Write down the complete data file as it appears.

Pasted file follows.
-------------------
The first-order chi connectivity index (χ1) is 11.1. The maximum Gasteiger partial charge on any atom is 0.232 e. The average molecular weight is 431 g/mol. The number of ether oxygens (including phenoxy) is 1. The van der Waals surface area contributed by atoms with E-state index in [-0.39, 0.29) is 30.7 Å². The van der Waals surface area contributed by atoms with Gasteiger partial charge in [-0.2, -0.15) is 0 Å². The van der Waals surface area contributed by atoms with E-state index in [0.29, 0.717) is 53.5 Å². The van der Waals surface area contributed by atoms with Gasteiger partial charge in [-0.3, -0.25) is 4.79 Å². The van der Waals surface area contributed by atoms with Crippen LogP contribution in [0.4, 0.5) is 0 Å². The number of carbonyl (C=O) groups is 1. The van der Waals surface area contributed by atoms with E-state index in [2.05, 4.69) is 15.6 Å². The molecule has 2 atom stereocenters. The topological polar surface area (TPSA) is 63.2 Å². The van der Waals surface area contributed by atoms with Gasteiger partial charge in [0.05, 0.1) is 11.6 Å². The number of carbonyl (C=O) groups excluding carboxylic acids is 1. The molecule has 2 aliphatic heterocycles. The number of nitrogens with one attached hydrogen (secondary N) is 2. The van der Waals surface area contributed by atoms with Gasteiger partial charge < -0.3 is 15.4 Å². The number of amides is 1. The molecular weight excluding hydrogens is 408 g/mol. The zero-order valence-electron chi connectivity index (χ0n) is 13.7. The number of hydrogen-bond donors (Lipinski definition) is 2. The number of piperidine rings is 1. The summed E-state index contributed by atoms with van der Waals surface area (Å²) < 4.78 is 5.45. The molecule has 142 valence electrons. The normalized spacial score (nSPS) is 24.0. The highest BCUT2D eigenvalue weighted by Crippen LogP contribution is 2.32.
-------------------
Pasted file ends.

The first-order chi connectivity index (χ1) is 11.1. The maximum Gasteiger partial charge on any atom is 0.232 e. The average molecular weight is 431 g/mol. The number of ether oxygens (including phenoxy) is 1. The van der Waals surface area contributed by atoms with E-state index in [-0.39, 0.29) is 30.7 Å². The van der Waals surface area contributed by atoms with Gasteiger partial charge in [-0.2, -0.15) is 0 Å². The van der Waals surface area contributed by atoms with E-state index in [0.29, 0.717) is 53.5 Å². The van der Waals surface area contributed by atoms with Gasteiger partial charge in [-0.3, -0.25) is 4.79 Å². The van der Waals surface area contributed by atoms with Crippen LogP contribution in [0.4, 0.5) is 0 Å². The number of carbonyl (C=O) groups is 1. The van der Waals surface area contributed by atoms with E-state index in [2.05, 4.69) is 15.6 Å². The molecule has 2 atom stereocenters. The topological polar surface area (TPSA) is 63.2 Å². The van der Waals surface area contributed by atoms with Gasteiger partial charge in [0.05, 0.1) is 11.6 Å². The number of carbonyl (C=O) groups excluding carboxylic acids is 1. The molecule has 2 aliphatic heterocycles. The number of nitrogens with one attached hydrogen (secondary N) is 2. The van der Waals surface area contributed by atoms with Gasteiger partial charge < -0.3 is 15.4 Å². The number of amides is 1. The molecular weight excluding hydrogens is 408 g/mol. The zero-order valence-electron chi connectivity index (χ0n) is 13.7. The number of hydrogen-bond donors (Lipinski definition) is 2. The number of piperidine rings is 1. The summed E-state index contributed by atoms with van der Waals surface area (Å²) < 4.78 is 5.45. The molecule has 142 valence electrons. The normalized spacial score (nSPS) is 24.0. The highest BCUT2D eigenvalue weighted by Crippen LogP contribution is 2.32.